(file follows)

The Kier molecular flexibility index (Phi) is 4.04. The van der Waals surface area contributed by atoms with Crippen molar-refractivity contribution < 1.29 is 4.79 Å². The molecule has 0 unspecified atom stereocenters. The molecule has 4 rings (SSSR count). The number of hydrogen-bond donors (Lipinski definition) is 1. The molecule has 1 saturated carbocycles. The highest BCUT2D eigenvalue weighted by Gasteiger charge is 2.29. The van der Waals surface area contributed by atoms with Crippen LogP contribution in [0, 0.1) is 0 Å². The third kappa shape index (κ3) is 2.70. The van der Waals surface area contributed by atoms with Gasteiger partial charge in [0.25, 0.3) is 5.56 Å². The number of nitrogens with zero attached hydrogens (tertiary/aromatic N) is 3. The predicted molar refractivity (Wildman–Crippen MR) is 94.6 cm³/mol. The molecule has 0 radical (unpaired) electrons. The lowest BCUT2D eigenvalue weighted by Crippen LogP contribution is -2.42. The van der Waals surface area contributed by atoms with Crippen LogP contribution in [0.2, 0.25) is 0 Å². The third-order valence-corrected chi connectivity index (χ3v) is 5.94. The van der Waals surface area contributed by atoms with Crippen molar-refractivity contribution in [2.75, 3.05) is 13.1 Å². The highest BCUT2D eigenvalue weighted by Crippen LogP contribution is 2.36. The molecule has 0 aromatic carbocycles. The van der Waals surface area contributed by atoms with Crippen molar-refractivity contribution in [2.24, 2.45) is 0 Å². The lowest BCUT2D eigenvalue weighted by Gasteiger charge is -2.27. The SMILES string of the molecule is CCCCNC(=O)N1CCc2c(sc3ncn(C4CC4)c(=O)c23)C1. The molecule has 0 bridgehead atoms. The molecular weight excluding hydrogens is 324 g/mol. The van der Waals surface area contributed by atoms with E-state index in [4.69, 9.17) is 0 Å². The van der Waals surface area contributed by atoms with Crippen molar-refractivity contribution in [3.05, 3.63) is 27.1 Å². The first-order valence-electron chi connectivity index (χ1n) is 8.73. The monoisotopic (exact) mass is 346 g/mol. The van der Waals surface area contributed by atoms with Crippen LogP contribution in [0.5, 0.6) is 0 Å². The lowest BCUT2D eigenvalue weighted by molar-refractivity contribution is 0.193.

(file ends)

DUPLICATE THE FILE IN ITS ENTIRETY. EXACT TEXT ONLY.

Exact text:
The Kier molecular flexibility index (Phi) is 4.04. The van der Waals surface area contributed by atoms with Crippen molar-refractivity contribution < 1.29 is 4.79 Å². The molecule has 0 unspecified atom stereocenters. The molecule has 4 rings (SSSR count). The number of hydrogen-bond donors (Lipinski definition) is 1. The molecule has 1 saturated carbocycles. The highest BCUT2D eigenvalue weighted by Gasteiger charge is 2.29. The van der Waals surface area contributed by atoms with Crippen LogP contribution in [0, 0.1) is 0 Å². The third kappa shape index (κ3) is 2.70. The van der Waals surface area contributed by atoms with Gasteiger partial charge in [0.25, 0.3) is 5.56 Å². The number of nitrogens with zero attached hydrogens (tertiary/aromatic N) is 3. The predicted molar refractivity (Wildman–Crippen MR) is 94.6 cm³/mol. The molecule has 0 radical (unpaired) electrons. The lowest BCUT2D eigenvalue weighted by Crippen LogP contribution is -2.42. The van der Waals surface area contributed by atoms with Crippen LogP contribution in [0.2, 0.25) is 0 Å². The third-order valence-corrected chi connectivity index (χ3v) is 5.94. The van der Waals surface area contributed by atoms with Crippen molar-refractivity contribution in [2.75, 3.05) is 13.1 Å². The highest BCUT2D eigenvalue weighted by Crippen LogP contribution is 2.36. The molecule has 0 aromatic carbocycles. The van der Waals surface area contributed by atoms with Crippen molar-refractivity contribution in [2.24, 2.45) is 0 Å². The lowest BCUT2D eigenvalue weighted by Gasteiger charge is -2.27. The SMILES string of the molecule is CCCCNC(=O)N1CCc2c(sc3ncn(C4CC4)c(=O)c23)C1. The molecule has 0 bridgehead atoms. The molecular weight excluding hydrogens is 324 g/mol. The van der Waals surface area contributed by atoms with E-state index in [4.69, 9.17) is 0 Å². The van der Waals surface area contributed by atoms with Crippen molar-refractivity contribution in [3.05, 3.63) is 27.1 Å². The first-order valence-electron chi connectivity index (χ1n) is 8.73. The monoisotopic (exact) mass is 346 g/mol. The van der Waals surface area contributed by atoms with Crippen LogP contribution in [0.5, 0.6) is 0 Å². The lowest BCUT2D eigenvalue weighted by molar-refractivity contribution is 0.193.